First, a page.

I was about to go to bed after a very average day. I say average because, all things considered, it wasn’t such a bad day. But there was nothing very big happening all day long, and I dislike days like these. I fear days like these, and I’d like to give you an example of why do I don’t like these days.
I spent a large part of my day working. Then to relax, I thought I should take off of my mind these sounds I had in my head for the whole day – perhaps even manage to compose something. And usually, since I’m not such a good songwriter, I invariably fail at the presumably simple task of making things sound as you’ve imagined them, with the tools at hand. I just can’t shake down all the ideas, put them together in a nicely fitting way, get the tools to do just what I want to do and then look at the work done and say ‘yes, this is coming together just as it should’, and go to the next step. I’m guessing the next step is just to add layers to the composition.
So first reason for being unhappy about this day is beacuse I reached Stage 2 of frustration.
Later, after listening again and again to the tunes that inspired me today, I came across this track from Dr. Dog, which blowed my mind with its nicely evolving pattern, slowly reaching a climax with a question mark in the end. I also read a short bio of this band, saying the band had earned ‘positive reviews from outlets’, but that was before more success came with new material (see website). I could only be hurt by this line, first because this band deserve much more (and I know they’ll be getting all the attention they deserve at Bonnaroo and other places where they tour in 2014), but also because it shows, in my opinion, how swift and pre-processed judgements are made by some critics nowadays(note: this bio was written by Stewart Mason, Rovi). Ugh. Factual, this review flies though the band history at a sickening speed, to the point where aseptic comments are all over the place. I hate the people making money out of content distribution instead of content originality, it’s as simple as this. And this is where entertainment in general needs elaboration. Advertisements should be as entertaining as the content you’re reviewing or promoting. I love the music world for keeping on expanding itself to new shores, with new bands happily emerging out of nowhere forever and for better, even when the bulk of the music industry is pulling backwards.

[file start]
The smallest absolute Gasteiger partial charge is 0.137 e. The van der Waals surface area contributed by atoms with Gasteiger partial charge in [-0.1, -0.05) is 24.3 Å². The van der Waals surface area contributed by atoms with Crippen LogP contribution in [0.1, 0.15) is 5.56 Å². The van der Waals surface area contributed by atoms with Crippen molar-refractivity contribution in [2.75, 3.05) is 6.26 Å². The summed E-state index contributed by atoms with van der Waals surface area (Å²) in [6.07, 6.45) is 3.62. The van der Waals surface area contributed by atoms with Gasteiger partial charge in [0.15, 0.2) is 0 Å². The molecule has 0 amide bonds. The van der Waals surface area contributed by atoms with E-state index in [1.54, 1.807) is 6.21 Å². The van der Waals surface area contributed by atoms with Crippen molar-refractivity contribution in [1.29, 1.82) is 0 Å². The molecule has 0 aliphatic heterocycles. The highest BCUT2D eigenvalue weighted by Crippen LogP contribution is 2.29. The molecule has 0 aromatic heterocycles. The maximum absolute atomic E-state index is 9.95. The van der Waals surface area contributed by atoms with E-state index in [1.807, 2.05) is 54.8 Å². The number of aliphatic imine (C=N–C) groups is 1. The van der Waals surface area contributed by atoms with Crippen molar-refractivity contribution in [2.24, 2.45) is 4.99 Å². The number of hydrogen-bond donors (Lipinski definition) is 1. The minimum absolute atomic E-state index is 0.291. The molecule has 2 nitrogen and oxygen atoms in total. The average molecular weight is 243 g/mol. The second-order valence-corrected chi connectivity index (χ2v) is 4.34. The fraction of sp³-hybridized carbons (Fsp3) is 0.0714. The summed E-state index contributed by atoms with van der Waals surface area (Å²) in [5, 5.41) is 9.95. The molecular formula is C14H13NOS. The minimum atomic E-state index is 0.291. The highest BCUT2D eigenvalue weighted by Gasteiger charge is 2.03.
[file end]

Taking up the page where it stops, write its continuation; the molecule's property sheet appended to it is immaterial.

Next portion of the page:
How many times have I thought ‘well, this band really makes good music, but they’re not really super famous yet’, or, ‘the single track sounds very good, looking forward to listen to the album and see them live!’ ? I don’t blame people for doing merchandising. I just regret that, because the process of getting recognized as an artist goes through all kinds of media exposure testing, there are good songs and fabulous live acts that would probably never come together.